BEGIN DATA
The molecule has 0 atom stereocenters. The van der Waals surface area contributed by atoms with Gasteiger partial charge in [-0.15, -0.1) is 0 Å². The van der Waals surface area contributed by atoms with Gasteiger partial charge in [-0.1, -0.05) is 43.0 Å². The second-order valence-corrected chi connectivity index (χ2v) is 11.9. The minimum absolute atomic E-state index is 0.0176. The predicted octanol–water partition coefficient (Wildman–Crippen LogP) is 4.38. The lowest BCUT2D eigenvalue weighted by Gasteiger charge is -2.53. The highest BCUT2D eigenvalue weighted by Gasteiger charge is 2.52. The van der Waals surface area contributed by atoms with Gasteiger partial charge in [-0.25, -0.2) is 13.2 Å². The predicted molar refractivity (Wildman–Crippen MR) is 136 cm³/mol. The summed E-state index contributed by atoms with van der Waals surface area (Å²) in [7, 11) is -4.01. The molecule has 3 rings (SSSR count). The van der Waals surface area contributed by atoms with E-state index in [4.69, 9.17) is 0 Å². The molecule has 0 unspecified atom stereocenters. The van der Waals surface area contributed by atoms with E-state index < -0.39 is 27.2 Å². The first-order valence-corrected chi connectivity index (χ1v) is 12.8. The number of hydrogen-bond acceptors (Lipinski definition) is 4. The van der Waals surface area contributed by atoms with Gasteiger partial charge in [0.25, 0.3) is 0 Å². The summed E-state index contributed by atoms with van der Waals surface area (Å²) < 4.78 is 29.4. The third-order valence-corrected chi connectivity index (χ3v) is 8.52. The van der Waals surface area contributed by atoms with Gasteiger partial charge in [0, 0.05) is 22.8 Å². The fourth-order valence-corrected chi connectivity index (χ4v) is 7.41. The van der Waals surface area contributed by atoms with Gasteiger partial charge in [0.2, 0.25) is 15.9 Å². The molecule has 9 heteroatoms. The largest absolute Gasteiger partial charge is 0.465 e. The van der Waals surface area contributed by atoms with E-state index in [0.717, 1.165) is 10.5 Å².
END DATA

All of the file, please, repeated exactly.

The molecule has 0 atom stereocenters. The van der Waals surface area contributed by atoms with Gasteiger partial charge in [-0.15, -0.1) is 0 Å². The van der Waals surface area contributed by atoms with Gasteiger partial charge in [-0.1, -0.05) is 43.0 Å². The second-order valence-corrected chi connectivity index (χ2v) is 11.9. The minimum absolute atomic E-state index is 0.0176. The predicted octanol–water partition coefficient (Wildman–Crippen LogP) is 4.38. The lowest BCUT2D eigenvalue weighted by Gasteiger charge is -2.53. The highest BCUT2D eigenvalue weighted by Gasteiger charge is 2.52. The van der Waals surface area contributed by atoms with Gasteiger partial charge in [-0.25, -0.2) is 13.2 Å². The predicted molar refractivity (Wildman–Crippen MR) is 136 cm³/mol. The summed E-state index contributed by atoms with van der Waals surface area (Å²) in [7, 11) is -4.01. The molecule has 3 rings (SSSR count). The van der Waals surface area contributed by atoms with E-state index in [4.69, 9.17) is 0 Å². The molecule has 0 unspecified atom stereocenters. The van der Waals surface area contributed by atoms with E-state index < -0.39 is 27.2 Å². The first-order valence-corrected chi connectivity index (χ1v) is 12.8. The number of hydrogen-bond acceptors (Lipinski definition) is 4. The van der Waals surface area contributed by atoms with Gasteiger partial charge in [0.25, 0.3) is 0 Å². The summed E-state index contributed by atoms with van der Waals surface area (Å²) < 4.78 is 29.4. The third-order valence-corrected chi connectivity index (χ3v) is 8.52. The van der Waals surface area contributed by atoms with Gasteiger partial charge in [0, 0.05) is 22.8 Å². The fourth-order valence-corrected chi connectivity index (χ4v) is 7.41. The van der Waals surface area contributed by atoms with Gasteiger partial charge in [0.2, 0.25) is 15.9 Å². The molecule has 9 heteroatoms. The largest absolute Gasteiger partial charge is 0.465 e. The van der Waals surface area contributed by atoms with E-state index in [0.717, 1.165) is 10.5 Å².